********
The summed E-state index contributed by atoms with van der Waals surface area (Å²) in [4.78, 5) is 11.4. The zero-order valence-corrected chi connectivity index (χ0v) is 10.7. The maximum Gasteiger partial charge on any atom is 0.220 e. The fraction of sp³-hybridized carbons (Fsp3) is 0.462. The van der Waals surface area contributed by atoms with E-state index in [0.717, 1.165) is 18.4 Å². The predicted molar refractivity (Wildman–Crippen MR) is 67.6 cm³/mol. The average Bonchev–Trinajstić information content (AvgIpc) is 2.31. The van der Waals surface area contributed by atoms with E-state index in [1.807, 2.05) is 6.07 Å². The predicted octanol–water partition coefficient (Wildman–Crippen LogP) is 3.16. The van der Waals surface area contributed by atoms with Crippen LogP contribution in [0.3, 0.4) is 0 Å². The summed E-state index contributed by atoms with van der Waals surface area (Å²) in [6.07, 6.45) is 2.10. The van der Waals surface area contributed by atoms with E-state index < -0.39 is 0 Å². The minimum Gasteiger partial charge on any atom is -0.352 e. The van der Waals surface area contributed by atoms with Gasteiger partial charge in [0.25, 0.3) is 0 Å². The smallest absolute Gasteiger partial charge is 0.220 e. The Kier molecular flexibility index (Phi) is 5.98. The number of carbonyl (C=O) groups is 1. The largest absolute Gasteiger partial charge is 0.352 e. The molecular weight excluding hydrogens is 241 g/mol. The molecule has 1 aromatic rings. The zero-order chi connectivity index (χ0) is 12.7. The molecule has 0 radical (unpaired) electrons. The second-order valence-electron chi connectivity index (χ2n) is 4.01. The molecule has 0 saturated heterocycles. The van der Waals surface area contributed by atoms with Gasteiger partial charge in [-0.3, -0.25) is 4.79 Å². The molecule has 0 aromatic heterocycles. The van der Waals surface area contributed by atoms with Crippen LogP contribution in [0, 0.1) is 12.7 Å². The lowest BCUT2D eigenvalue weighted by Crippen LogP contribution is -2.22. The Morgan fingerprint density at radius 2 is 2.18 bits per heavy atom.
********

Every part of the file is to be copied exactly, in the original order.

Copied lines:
The summed E-state index contributed by atoms with van der Waals surface area (Å²) in [4.78, 5) is 11.4. The zero-order valence-corrected chi connectivity index (χ0v) is 10.7. The maximum Gasteiger partial charge on any atom is 0.220 e. The fraction of sp³-hybridized carbons (Fsp3) is 0.462. The van der Waals surface area contributed by atoms with E-state index in [0.717, 1.165) is 18.4 Å². The predicted molar refractivity (Wildman–Crippen MR) is 67.6 cm³/mol. The average Bonchev–Trinajstić information content (AvgIpc) is 2.31. The van der Waals surface area contributed by atoms with E-state index in [1.807, 2.05) is 6.07 Å². The predicted octanol–water partition coefficient (Wildman–Crippen LogP) is 3.16. The van der Waals surface area contributed by atoms with Crippen LogP contribution in [0.3, 0.4) is 0 Å². The summed E-state index contributed by atoms with van der Waals surface area (Å²) in [6.07, 6.45) is 2.10. The van der Waals surface area contributed by atoms with E-state index < -0.39 is 0 Å². The minimum Gasteiger partial charge on any atom is -0.352 e. The van der Waals surface area contributed by atoms with Gasteiger partial charge in [0.25, 0.3) is 0 Å². The smallest absolute Gasteiger partial charge is 0.220 e. The Kier molecular flexibility index (Phi) is 5.98. The number of carbonyl (C=O) groups is 1. The largest absolute Gasteiger partial charge is 0.352 e. The molecular weight excluding hydrogens is 241 g/mol. The molecule has 1 aromatic rings. The zero-order chi connectivity index (χ0) is 12.7. The molecule has 0 radical (unpaired) electrons. The second-order valence-electron chi connectivity index (χ2n) is 4.01. The molecule has 0 saturated heterocycles. The van der Waals surface area contributed by atoms with Gasteiger partial charge in [-0.3, -0.25) is 4.79 Å². The molecule has 0 aromatic heterocycles. The van der Waals surface area contributed by atoms with Crippen LogP contribution in [0, 0.1) is 12.7 Å². The lowest BCUT2D eigenvalue weighted by Crippen LogP contribution is -2.22. The Morgan fingerprint density at radius 2 is 2.18 bits per heavy atom.